Josh Rogin gets the administration document containing the various metrics they plan to use in determining their own success or failure in the war in Afpak -- and the document does indeed have metrics for both sides of the Durand Line:
The three-page paper, which is marked DRAFT but is unclassified, lays out the Obama team's priorities and also represents its response to congressional calls for more details on how the administration intends to measure progress in the region.
The draft document focuses on three main objectives: disrupting terrorist networks in Afghanistan and especially Pakistan, working to stabilize Pakistan, and working to achieve a host of political and civic goals in Afghanistan. Each objective has a list of metrics beneath it, although many of these are more goals than concrete milestones that could be measured in any factual way.
The metrics span just about every conceivable issue, including progress towards Pakistan's civilian government and judicial system becoming stable, to support for human rights, to public perceptions of security, to volume and value of narcotics.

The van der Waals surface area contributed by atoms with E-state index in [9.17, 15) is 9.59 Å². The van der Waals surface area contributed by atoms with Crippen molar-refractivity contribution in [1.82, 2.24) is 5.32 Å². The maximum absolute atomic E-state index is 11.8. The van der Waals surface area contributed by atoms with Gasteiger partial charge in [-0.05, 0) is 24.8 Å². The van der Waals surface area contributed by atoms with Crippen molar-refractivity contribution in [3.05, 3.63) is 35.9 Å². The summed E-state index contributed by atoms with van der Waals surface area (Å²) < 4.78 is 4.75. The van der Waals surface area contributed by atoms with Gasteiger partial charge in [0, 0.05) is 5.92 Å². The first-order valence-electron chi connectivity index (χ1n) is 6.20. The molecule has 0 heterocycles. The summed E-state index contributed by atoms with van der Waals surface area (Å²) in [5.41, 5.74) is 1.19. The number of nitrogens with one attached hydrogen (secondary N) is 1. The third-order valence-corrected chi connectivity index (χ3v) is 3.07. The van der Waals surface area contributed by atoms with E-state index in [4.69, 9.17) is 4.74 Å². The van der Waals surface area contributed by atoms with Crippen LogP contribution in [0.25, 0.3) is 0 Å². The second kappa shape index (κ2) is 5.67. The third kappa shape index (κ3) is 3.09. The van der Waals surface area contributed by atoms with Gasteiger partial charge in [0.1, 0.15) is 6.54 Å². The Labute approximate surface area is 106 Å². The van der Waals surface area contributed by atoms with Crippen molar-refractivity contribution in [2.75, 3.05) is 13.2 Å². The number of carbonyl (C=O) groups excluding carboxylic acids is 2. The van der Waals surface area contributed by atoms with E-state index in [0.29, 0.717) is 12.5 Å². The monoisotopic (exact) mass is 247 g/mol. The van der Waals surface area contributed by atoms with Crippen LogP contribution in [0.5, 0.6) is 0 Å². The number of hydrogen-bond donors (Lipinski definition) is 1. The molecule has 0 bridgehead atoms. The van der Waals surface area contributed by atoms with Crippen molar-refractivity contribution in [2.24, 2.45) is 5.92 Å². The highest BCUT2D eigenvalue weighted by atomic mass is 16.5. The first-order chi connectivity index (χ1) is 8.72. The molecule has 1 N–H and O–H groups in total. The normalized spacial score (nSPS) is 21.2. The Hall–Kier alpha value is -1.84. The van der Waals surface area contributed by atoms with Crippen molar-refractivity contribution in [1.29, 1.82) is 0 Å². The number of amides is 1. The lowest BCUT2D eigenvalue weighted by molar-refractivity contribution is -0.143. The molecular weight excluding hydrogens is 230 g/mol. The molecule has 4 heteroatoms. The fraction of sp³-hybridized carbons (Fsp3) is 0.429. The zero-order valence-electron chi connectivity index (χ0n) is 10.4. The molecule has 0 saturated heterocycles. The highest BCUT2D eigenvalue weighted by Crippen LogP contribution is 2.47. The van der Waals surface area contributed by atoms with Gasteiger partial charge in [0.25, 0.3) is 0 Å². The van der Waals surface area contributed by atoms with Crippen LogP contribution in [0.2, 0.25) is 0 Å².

What does it mean? Republicans aren't happy -- Rogin has that story, too, including this classic quote from McCain:
For example, the document lists as one Afghanistan metric "support from allies." "It's like that old joke â€˜How's your wife?" McCain quipped. "Compared to what?"
Spencer Ackerman lays out the metrics in detail, and notes that they do not compare favorably with the metrics Congress produced for Iraq in 2006. Trying to track down a Kagan to get some additional context and will update as soon as I do.